Why Processes Matter and How I almost blew up my Girlfriend’s Jeep
My girlfriend was having issues with her Jeep.
All indications were with the battery not charging. When she turned the ignition key in an attempt to start it, it resulted in a slow labored crank.
I survived motorcycle mechanics school and have worked on cars since before the age I was allowed to legally drive. I thought, alternator, that’s no big deal. I’ll yank it out, take it to the auto parts store. Have them test it and move on with my day.
I popped the hood and quickly detached all of the bolts that held the alternator onto the engine.
I proceeded to remove the belt. Once that was removed, there was only one more piece that needed to be disconnected, the power cable running to the alternator.
Using flawed logic I concluded, Well the alternator supplies power to the battery, so no big deal.
I removed the cable connector from the alternator. Now free, the cable swung towards the top of the engine.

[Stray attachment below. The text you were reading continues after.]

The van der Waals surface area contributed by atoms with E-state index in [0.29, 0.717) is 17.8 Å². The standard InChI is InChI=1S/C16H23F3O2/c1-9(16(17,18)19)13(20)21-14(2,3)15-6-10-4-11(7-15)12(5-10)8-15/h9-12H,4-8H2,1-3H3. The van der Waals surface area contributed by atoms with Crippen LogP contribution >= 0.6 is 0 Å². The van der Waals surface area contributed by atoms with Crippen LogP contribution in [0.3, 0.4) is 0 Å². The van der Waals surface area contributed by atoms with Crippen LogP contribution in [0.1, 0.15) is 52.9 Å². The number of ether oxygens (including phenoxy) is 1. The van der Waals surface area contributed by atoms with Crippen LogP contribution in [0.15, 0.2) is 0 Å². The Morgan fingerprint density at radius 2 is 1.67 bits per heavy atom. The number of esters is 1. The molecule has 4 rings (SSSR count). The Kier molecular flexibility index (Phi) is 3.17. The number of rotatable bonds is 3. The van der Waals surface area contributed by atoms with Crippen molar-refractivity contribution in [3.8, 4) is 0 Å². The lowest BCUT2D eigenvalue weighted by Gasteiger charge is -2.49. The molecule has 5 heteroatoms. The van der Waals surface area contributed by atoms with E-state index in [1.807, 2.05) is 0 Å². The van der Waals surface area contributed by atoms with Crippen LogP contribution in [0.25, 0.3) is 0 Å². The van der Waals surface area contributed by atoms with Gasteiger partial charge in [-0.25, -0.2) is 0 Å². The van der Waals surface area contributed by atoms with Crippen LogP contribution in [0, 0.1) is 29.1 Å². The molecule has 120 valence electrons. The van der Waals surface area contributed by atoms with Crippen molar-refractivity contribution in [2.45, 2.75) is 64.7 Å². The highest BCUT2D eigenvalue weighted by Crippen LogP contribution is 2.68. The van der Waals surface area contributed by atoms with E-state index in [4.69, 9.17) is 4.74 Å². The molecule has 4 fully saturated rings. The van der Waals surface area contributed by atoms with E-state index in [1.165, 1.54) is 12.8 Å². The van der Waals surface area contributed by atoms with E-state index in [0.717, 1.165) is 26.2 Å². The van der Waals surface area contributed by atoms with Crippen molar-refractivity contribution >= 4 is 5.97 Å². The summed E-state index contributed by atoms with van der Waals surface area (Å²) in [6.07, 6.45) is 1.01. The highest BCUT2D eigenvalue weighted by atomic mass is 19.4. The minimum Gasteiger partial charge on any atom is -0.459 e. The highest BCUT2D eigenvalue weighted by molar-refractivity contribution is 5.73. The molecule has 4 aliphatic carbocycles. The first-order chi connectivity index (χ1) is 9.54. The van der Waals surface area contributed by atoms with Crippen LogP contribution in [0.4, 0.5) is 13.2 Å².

The swing was halted by a crackle, a pop. I’m not fixing a bowl of cereal here, so this was a bit troubling.
The audible pop resulted in a blue electrical arc which was promptly followed by an evil hiss. What happened next was equivalent to a small flame thrower shooting a violent burst of gas in fire into the engine bay.
The alternator cable had grounded itself on the fuel rail. A small metal conduit that feeds engine from the fuel tank to the cars engine.
And this small tubing was pressurized by the fuel pump.
I quickly grabbed a rag from my girlfriend and snuffed out the flame.
What started as a simple job of changing an alternator turned into a tow job, a week with the shittiest loaner car ever, a $300 bill, and endless frustration with the mechanic.
Sometimes it’s the overlooked things in the process. These small details that can lead to success or blow up in your face.
Good processes are designed for a purpose. There’s a reason they’re to be followed.
And there’s a reason to disconnect the battery.